When you have a large group of athletes, it becomes difficult to integrate a new kid into the mix. However, for the good of the athlete, you must pay attention to these “newbies”. All too often they show up and just get tossed into the mix with the other athletes. While it may take some creativity to integrate them properly and at the right pace, it will benefit them in the long run.
I found this article about sports specialization for softball players. If you know me at all, you know that I’m not a fan of kids specializing in one sport. Two points from the article did encourage kids not to specialize:
College coaches want multi-sport athletes because they are more well rounded
“…multi-sport athletes do tend to be more well-rounded and often out-perform those who focus only on a single sport. Often the skills from one sport translate into an advantage in another, such as explosiveness in basketball or agility in soccer.”
These two statements probably don’t come as a surprise to most strength and conditioning professionals. Unfortunately there are numerous other things in the same article that try to discourage multi-sport athletes. I won’t get into all of the details, but I do have one question. If playing multiple sports helps a person to develop into a more complete athlete and makes them more desirable to college coaches, why are so many athletes still playing a single sport year-round??? To add to this, many of the athletes who specialize become physical trainwrecks before they ever make it to college. Lets also not forget to mention those that mentally burn out. So if it’s not benefitting the kids, who is this helping? There are only 3 parts to this equation – the athlete, the parent, and the coach. We’ve already decided that specialization isn’t helping the athlete. That only leaves the adults. When did sports stop being about the athletes themselves?
So, what’s the solution? It’s very simple. Stop trying to convince parents and kids that playing one sport year round is the only way to go. Not only is there another way, playing multiple sports is the best way to develop athletes. Maybe if athletes weren’t being “encouraged” (forced) to focus on one sport, it would solve a lot of issues.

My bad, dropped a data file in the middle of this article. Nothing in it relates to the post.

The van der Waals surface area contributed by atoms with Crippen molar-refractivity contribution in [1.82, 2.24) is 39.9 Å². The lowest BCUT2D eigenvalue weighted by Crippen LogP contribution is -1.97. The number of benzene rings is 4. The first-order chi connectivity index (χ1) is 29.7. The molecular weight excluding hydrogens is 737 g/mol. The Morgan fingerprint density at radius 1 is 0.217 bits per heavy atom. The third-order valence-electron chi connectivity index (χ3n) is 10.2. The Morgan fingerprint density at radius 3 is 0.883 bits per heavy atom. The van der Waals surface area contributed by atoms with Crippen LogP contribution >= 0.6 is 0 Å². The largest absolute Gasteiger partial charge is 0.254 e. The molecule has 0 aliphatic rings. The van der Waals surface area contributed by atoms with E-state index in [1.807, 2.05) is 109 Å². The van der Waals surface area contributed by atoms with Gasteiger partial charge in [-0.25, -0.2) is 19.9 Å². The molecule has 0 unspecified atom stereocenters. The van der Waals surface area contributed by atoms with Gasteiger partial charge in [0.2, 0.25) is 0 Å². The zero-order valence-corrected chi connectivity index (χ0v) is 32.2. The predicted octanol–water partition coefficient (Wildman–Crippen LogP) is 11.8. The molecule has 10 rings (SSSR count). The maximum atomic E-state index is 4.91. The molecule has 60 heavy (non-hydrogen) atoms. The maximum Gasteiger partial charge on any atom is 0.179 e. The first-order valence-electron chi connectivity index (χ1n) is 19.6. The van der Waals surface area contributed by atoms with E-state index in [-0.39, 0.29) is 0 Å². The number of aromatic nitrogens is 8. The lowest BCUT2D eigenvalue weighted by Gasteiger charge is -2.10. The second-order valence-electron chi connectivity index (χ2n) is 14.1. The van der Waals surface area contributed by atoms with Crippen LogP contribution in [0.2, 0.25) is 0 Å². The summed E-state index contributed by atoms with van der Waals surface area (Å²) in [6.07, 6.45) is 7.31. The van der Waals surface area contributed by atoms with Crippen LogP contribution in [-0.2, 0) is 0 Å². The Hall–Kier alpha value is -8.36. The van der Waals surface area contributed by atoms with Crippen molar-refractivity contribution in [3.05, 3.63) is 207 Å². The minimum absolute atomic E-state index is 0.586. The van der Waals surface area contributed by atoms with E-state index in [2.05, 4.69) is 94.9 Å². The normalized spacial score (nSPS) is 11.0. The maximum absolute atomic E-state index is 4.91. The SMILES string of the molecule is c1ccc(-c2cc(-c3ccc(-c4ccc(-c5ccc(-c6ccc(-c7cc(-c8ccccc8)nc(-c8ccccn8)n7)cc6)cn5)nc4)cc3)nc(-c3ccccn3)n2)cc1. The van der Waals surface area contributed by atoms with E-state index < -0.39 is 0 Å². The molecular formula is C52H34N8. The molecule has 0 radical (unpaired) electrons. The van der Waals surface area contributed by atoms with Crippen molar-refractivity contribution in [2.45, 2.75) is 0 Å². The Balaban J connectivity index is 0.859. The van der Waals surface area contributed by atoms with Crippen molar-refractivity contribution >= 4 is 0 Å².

Slacktastic. Huh? That isn’t a word. It should be. Want a definition? Here it is: an athlete with fantastic potential who tends to be a slacker during strength & conditioning sessions. Now that you know what it means, I’m sure that you can think of an example. We’ve all dealt with this athlete before. You know the kid, the one with great potential, the one who halfway does his warmup, who you always have to wait on to start a drill because he or she is taking their sweet time, the one who always complains and has an excuse. Yeah, that kid. Usually these kids have been gifted with decent athletic skills. That’s why they tend to be slackers, because they’ve always been able to get by on their natural ability. When these athletes are training individually or in a small group, it becomes harder for them to be a slacker. Even though they may still try to get out of things, hopefully this can be cured through good coaching. What about in a large group setting? That is when the slacktastic athlete really comes out. When the weightroom has more bodies in it, these athletes tend to find ways to take their time, skip exercises, etc. In an ideal situation, there will be multiple coaches in the room to help with supervision. Unfortunately, especially in high schools nowadays, there is rarely enough supervision to coach effectively and to eliminate problems. That’s when it becomes very important for coaches to “have eyes in the back of their heads”. That’s also when a coach has to make sure that what they see from a kid is really what they are getting from the kid. I’ve heard stories of kids putting on a great show when they know that the coach is watching. If they aren’t being watched, their slacktastic qualities shine through. Part of being a great coach is truly getting to know your athletes. This is part of that. Discovering that a kid isn’t putting out 100% also gives a coach (or parent) a chance to teach some life lessons. This is a valuable part of athletics that should never be overlooked. Of course, possibly the greatest reason to hold these athletes accountable is because it can affect your team. Other kids are great at picking up on these sorts of problems. Many times the hard working kids will know who doesn’t go all out. This then leads to negative feelings, especially if the kids that don’t work hard all of the time still get lots of playing time. These issues tend to stay small as long as things are going well. However, as soon as the team faces adversity these problems tend to snowball. The best way to prevent these sorts of issues? Hold all of your athletes accountable every day. Make sure that the “superstars” realize that you know if they aren’t giving 100%. You can also try to create competitive situations where the “slacktastic” athetes will be held accountable by their teammates. While it can be a challange to deal with those who don’t go all out every day, dealing with and solving this issue is part of good coaching.